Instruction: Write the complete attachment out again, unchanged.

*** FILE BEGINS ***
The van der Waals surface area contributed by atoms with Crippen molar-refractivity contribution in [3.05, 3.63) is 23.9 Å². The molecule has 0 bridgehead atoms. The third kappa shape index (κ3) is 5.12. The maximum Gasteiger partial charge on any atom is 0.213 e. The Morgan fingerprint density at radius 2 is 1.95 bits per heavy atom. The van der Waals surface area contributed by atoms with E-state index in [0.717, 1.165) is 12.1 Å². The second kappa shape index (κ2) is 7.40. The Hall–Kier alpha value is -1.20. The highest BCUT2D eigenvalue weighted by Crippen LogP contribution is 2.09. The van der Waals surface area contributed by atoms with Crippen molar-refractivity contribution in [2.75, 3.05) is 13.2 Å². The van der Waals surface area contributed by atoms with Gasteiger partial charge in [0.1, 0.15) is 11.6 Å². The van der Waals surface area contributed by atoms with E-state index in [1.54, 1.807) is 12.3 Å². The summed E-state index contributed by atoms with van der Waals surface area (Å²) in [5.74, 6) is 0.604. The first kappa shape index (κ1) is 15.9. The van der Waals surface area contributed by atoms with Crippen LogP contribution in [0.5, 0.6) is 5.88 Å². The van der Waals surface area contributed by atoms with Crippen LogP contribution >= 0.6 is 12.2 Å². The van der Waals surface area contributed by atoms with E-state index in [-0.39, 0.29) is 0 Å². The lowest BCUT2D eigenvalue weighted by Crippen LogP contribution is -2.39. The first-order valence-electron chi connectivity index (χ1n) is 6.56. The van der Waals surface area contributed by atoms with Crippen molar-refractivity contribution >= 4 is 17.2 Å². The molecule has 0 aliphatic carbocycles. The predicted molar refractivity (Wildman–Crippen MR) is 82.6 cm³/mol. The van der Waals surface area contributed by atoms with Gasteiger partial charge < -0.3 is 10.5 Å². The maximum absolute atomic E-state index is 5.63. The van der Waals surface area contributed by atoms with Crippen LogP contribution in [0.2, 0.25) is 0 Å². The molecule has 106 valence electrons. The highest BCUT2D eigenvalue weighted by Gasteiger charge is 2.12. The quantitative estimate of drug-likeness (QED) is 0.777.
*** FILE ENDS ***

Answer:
The van der Waals surface area contributed by atoms with Crippen molar-refractivity contribution in [3.05, 3.63) is 23.9 Å². The molecule has 0 bridgehead atoms. The third kappa shape index (κ3) is 5.12. The maximum Gasteiger partial charge on any atom is 0.213 e. The Morgan fingerprint density at radius 2 is 1.95 bits per heavy atom. The van der Waals surface area contributed by atoms with E-state index in [0.717, 1.165) is 12.1 Å². The second kappa shape index (κ2) is 7.40. The Hall–Kier alpha value is -1.20. The highest BCUT2D eigenvalue weighted by Crippen LogP contribution is 2.09. The van der Waals surface area contributed by atoms with Crippen molar-refractivity contribution in [2.75, 3.05) is 13.2 Å². The van der Waals surface area contributed by atoms with Gasteiger partial charge in [0.1, 0.15) is 11.6 Å². The van der Waals surface area contributed by atoms with E-state index in [1.54, 1.807) is 12.3 Å². The summed E-state index contributed by atoms with van der Waals surface area (Å²) in [5.74, 6) is 0.604. The first kappa shape index (κ1) is 15.9. The van der Waals surface area contributed by atoms with Crippen LogP contribution in [0.5, 0.6) is 5.88 Å². The van der Waals surface area contributed by atoms with Crippen LogP contribution >= 0.6 is 12.2 Å². The van der Waals surface area contributed by atoms with E-state index in [-0.39, 0.29) is 0 Å². The lowest BCUT2D eigenvalue weighted by Crippen LogP contribution is -2.39. The first-order valence-electron chi connectivity index (χ1n) is 6.56. The van der Waals surface area contributed by atoms with Crippen molar-refractivity contribution >= 4 is 17.2 Å². The molecule has 0 aliphatic carbocycles. The predicted molar refractivity (Wildman–Crippen MR) is 82.6 cm³/mol. The van der Waals surface area contributed by atoms with Gasteiger partial charge < -0.3 is 10.5 Å². The maximum absolute atomic E-state index is 5.63. The van der Waals surface area contributed by atoms with Crippen LogP contribution in [0.2, 0.25) is 0 Å². The molecule has 106 valence electrons. The highest BCUT2D eigenvalue weighted by Gasteiger charge is 2.12. The quantitative estimate of drug-likeness (QED) is 0.777.